I wish that all children had an opportunity to learn some form of music. It is so good for the soul and I honestly believe it helps them to be able to learn other things as well more easily. If every child in every culture, every nation, had music from such an early age, do you think we might have a more peaceful world?
Photo courtesy Pexels.
I learned this little really interesting lesson many years ago from my amazing friend, Spencer Heath MacCallum.
Every time you purchase a pencil, do you know how many people you are employing? Start with the wood of the pencil. There have to be loggers who cut the wood, and then truckers who haul it to some factory. Then there are the factory workers who form the wood for the pencil into its familiar shape.
Then there are those who paint the outsides of the pencils, and those who imprint it with the type of lead (the size, and perhaps the brand name, etc.). Then there is the little metal piece that holds the rubber eraser. OK, it is some kind of metal that (likely tin) that has to be mined and then processed, perhaps through many processes to make that holder. Then it too goes via trucks or perhaps trains to a factory where it is shaped and formed into the piece that will hold the eraser onto the pencil. And then there is the machinery that performs all those magical tasks, and the people who run those machines. And of course there is the rubber.
It is growing in the forests in some country where it then is gathered as a liquid, and again, it is processed, and then dyed, as I think rubber in its natural state would not be pink (or other contemporary eraser colors), and it is formed and shaped into those little erasers. Then there is the lead, and again, lead must be mined, carried to trucks or trains (as are all of these parts) where it is then taken to be processed for formed into the lead that becomes the innermost part of the pencil.
And then all of this must be assembled. Now a great part of the process might be to do these things automatically via machines, but then someone had to make the machines, and someone had to maintain them, and someone else has to run them. And of course there are the quality control people. And then the packaging people. And then the people who take the orders and know where the pencils will go. And then the pencils are loaded onto trucks and delivered to the places. Of course, people have to build these trucks and they have to be maintained, and they have to have gas and oil.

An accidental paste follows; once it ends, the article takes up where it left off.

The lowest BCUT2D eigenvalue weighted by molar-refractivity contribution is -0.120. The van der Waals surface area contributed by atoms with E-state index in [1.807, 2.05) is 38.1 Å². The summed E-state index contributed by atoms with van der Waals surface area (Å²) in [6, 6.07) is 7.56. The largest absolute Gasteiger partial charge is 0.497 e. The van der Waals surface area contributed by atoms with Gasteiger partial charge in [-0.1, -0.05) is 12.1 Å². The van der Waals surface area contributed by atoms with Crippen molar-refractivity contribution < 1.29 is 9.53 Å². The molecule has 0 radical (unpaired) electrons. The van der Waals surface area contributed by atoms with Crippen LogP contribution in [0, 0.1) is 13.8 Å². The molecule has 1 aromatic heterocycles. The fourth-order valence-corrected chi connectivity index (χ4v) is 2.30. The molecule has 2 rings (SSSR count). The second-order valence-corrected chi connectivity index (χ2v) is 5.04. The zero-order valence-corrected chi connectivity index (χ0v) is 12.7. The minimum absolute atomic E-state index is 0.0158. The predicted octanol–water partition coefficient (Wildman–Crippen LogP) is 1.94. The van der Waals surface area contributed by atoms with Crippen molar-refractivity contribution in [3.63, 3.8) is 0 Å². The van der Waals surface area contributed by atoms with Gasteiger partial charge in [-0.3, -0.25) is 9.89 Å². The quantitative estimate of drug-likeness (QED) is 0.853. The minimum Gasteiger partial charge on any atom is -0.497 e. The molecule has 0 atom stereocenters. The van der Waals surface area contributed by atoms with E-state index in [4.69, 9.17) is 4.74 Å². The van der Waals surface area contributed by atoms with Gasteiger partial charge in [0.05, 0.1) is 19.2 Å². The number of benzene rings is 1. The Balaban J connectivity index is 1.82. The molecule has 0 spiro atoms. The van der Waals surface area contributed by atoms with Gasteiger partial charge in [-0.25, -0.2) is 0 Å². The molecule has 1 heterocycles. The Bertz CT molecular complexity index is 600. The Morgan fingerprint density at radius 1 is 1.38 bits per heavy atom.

Once delivered, the stocking people have to note them into the inventory, and then they get put onto the shelves, where the sales people might just help you to find them, and even if not, you will take them to the cash register to pay for them, so this is the end step that I can think of in the life of the pencil.
Doesn’t this make you feel good to know how many people you are helping to keep employed every time you buy that simple little pencil? All of this for less than $1.00.
My friend, Barbara Williamson and I worked hard to get this book published. It is the culmination of our 10+ years together running a very small, but very successful nonprofit organization called Fiberarts Connection of Southern California. We assisted physically challenged fiber artists with getting exposure for their work, and also helped those who needed it with professional development. A lot of folks don’t realize that when you have a severe physical challenge, you might not be able to get out and about. Even if you have transportation, many facilities and open public areas are not equipped for wheelchairs, and just getting transportation from public sources can be a huge undertaking. Sometimes when you get where you are going, you don’t get the service you really need either. So we tried very hard to cut through some of that as well as creating good exhibits for the artists and for practically free.
Barbara has been a wonderful and inspirational fiber artist, producing some award-winning quilts, being the featured artist in an international exhibit, and having articles written about her. She has long had her own fiber arts business selling her work, and her blog is http://www.threadscapestudio.blogspot.com. And she served as volunteer Secretary for our tiny nonprofit while her caregiver served as our Treasurer. We never has any money but despite that we still managed to get everything we needed done. Enjoy!
The book is available from AmazonKDP.com. Thank you very kindly. We hope that you will read the story of these 23 amazing fiber artists and see their beautiful work. A lot of them are internationally renown for their unique work.
Photo courtesy of Pexels.
I thought Source was a God.
A God who was Perfect.
A God who could do no wrong
A god pure and dressed in white
Floating somewhere above the world
Above the universe.
But the Bible says
God created us in his image.
And so I thought about that.
There are people of every color
Every belief system
And there are all kinds of strange things and strange people
That got put together on this earth.
And what does that say about this image?
Who is this God – this energy – this creator – this source?
Maybe he, she, or it
Is creative in the wildest sense of the word.
Maybe this source has a sense of humor.
Maybe Source is capricious and doesn’t stop to think
About whether anything matches, or whether it fits
Or whether it will even work
Or whether it will be destructive.
Maybe everything really belongs.
And it is our consciousness
That is a mistake.